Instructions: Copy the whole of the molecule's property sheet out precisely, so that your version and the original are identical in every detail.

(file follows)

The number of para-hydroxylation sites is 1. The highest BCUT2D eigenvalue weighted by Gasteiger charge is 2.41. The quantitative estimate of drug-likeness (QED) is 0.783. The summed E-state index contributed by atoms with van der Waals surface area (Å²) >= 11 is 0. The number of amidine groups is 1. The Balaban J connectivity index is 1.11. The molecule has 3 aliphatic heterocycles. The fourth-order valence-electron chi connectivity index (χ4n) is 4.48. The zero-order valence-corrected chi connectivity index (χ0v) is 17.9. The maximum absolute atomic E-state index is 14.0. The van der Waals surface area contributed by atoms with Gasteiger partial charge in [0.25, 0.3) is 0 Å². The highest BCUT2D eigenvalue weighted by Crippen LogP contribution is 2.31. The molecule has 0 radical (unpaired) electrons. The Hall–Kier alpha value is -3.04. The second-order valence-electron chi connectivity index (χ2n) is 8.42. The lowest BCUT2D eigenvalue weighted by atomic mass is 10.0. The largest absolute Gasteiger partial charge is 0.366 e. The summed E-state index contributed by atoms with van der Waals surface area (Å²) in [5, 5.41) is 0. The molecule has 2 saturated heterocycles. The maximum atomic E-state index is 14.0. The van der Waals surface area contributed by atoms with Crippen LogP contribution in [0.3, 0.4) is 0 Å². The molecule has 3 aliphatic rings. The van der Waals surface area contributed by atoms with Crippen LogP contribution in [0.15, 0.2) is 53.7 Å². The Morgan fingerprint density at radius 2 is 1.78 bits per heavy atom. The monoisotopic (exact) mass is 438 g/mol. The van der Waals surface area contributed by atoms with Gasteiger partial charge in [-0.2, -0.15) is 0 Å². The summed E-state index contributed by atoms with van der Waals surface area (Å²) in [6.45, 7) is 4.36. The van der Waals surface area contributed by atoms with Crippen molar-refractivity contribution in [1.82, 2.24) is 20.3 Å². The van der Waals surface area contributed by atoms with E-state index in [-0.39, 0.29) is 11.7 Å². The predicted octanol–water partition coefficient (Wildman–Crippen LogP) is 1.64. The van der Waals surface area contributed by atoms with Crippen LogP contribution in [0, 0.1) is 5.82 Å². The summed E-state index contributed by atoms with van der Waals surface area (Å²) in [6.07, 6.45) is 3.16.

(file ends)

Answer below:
The number of para-hydroxylation sites is 1. The highest BCUT2D eigenvalue weighted by Gasteiger charge is 2.41. The quantitative estimate of drug-likeness (QED) is 0.783. The summed E-state index contributed by atoms with van der Waals surface area (Å²) >= 11 is 0. The number of amidine groups is 1. The Balaban J connectivity index is 1.11. The molecule has 3 aliphatic heterocycles. The fourth-order valence-electron chi connectivity index (χ4n) is 4.48. The zero-order valence-corrected chi connectivity index (χ0v) is 17.9. The maximum absolute atomic E-state index is 14.0. The van der Waals surface area contributed by atoms with Gasteiger partial charge in [0.25, 0.3) is 0 Å². The highest BCUT2D eigenvalue weighted by Crippen LogP contribution is 2.31. The molecule has 0 radical (unpaired) electrons. The Hall–Kier alpha value is -3.04. The second-order valence-electron chi connectivity index (χ2n) is 8.42. The lowest BCUT2D eigenvalue weighted by atomic mass is 10.0. The largest absolute Gasteiger partial charge is 0.366 e. The summed E-state index contributed by atoms with van der Waals surface area (Å²) in [5, 5.41) is 0. The molecule has 2 saturated heterocycles. The maximum atomic E-state index is 14.0. The van der Waals surface area contributed by atoms with Crippen LogP contribution in [0.3, 0.4) is 0 Å². The molecule has 3 aliphatic rings. The van der Waals surface area contributed by atoms with Crippen LogP contribution in [0.15, 0.2) is 53.7 Å². The Morgan fingerprint density at radius 2 is 1.78 bits per heavy atom. The monoisotopic (exact) mass is 438 g/mol. The van der Waals surface area contributed by atoms with Gasteiger partial charge in [-0.2, -0.15) is 0 Å². The summed E-state index contributed by atoms with van der Waals surface area (Å²) in [6.45, 7) is 4.36. The van der Waals surface area contributed by atoms with Crippen molar-refractivity contribution in [1.82, 2.24) is 20.3 Å². The van der Waals surface area contributed by atoms with E-state index in [-0.39, 0.29) is 11.7 Å². The predicted octanol–water partition coefficient (Wildman–Crippen LogP) is 1.64. The van der Waals surface area contributed by atoms with Crippen LogP contribution in [0, 0.1) is 5.82 Å². The summed E-state index contributed by atoms with van der Waals surface area (Å²) in [6.07, 6.45) is 3.16.